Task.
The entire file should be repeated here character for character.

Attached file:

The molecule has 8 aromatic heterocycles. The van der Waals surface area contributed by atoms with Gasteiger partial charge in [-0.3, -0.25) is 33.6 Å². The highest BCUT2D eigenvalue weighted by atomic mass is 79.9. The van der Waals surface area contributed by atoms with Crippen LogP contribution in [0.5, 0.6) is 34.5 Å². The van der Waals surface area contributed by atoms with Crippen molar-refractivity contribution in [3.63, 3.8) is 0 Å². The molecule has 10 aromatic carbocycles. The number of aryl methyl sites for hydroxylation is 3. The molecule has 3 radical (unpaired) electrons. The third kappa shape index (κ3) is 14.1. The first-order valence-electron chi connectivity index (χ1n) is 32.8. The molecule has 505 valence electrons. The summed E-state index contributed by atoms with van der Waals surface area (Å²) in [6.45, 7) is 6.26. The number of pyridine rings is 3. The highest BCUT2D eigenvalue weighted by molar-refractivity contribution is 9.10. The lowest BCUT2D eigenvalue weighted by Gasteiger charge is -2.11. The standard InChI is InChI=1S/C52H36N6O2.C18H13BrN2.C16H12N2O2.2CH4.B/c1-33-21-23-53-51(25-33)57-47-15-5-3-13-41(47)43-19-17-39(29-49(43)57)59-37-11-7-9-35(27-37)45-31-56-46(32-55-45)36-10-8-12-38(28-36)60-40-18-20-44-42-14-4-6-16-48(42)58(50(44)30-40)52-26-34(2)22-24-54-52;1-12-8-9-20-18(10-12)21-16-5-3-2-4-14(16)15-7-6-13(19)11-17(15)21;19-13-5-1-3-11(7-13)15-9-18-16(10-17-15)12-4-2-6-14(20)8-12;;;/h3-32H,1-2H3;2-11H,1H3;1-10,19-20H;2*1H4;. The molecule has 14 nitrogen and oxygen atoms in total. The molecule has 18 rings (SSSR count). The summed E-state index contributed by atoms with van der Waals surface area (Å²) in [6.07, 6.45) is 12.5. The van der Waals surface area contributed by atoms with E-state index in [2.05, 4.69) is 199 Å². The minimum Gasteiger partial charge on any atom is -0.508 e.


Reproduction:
The molecule has 8 aromatic heterocycles. The van der Waals surface area contributed by atoms with Gasteiger partial charge in [-0.3, -0.25) is 33.6 Å². The highest BCUT2D eigenvalue weighted by atomic mass is 79.9. The van der Waals surface area contributed by atoms with Crippen LogP contribution in [0.5, 0.6) is 34.5 Å². The van der Waals surface area contributed by atoms with Crippen molar-refractivity contribution in [3.63, 3.8) is 0 Å². The molecule has 10 aromatic carbocycles. The number of aryl methyl sites for hydroxylation is 3. The molecule has 3 radical (unpaired) electrons. The third kappa shape index (κ3) is 14.1. The first-order valence-electron chi connectivity index (χ1n) is 32.8. The molecule has 505 valence electrons. The summed E-state index contributed by atoms with van der Waals surface area (Å²) in [6.45, 7) is 6.26. The number of pyridine rings is 3. The highest BCUT2D eigenvalue weighted by molar-refractivity contribution is 9.10. The lowest BCUT2D eigenvalue weighted by Gasteiger charge is -2.11. The standard InChI is InChI=1S/C52H36N6O2.C18H13BrN2.C16H12N2O2.2CH4.B/c1-33-21-23-53-51(25-33)57-47-15-5-3-13-41(47)43-19-17-39(29-49(43)57)59-37-11-7-9-35(27-37)45-31-56-46(32-55-45)36-10-8-12-38(28-36)60-40-18-20-44-42-14-4-6-16-48(42)58(50(44)30-40)52-26-34(2)22-24-54-52;1-12-8-9-20-18(10-12)21-16-5-3-2-4-14(16)15-7-6-13(19)11-17(15)21;19-13-5-1-3-11(7-13)15-9-18-16(10-17-15)12-4-2-6-14(20)8-12;;;/h3-32H,1-2H3;2-11H,1H3;1-10,19-20H;2*1H4;. The molecule has 14 nitrogen and oxygen atoms in total. The molecule has 18 rings (SSSR count). The summed E-state index contributed by atoms with van der Waals surface area (Å²) in [6.07, 6.45) is 12.5. The van der Waals surface area contributed by atoms with E-state index in [2.05, 4.69) is 199 Å². The minimum Gasteiger partial charge on any atom is -0.508 e.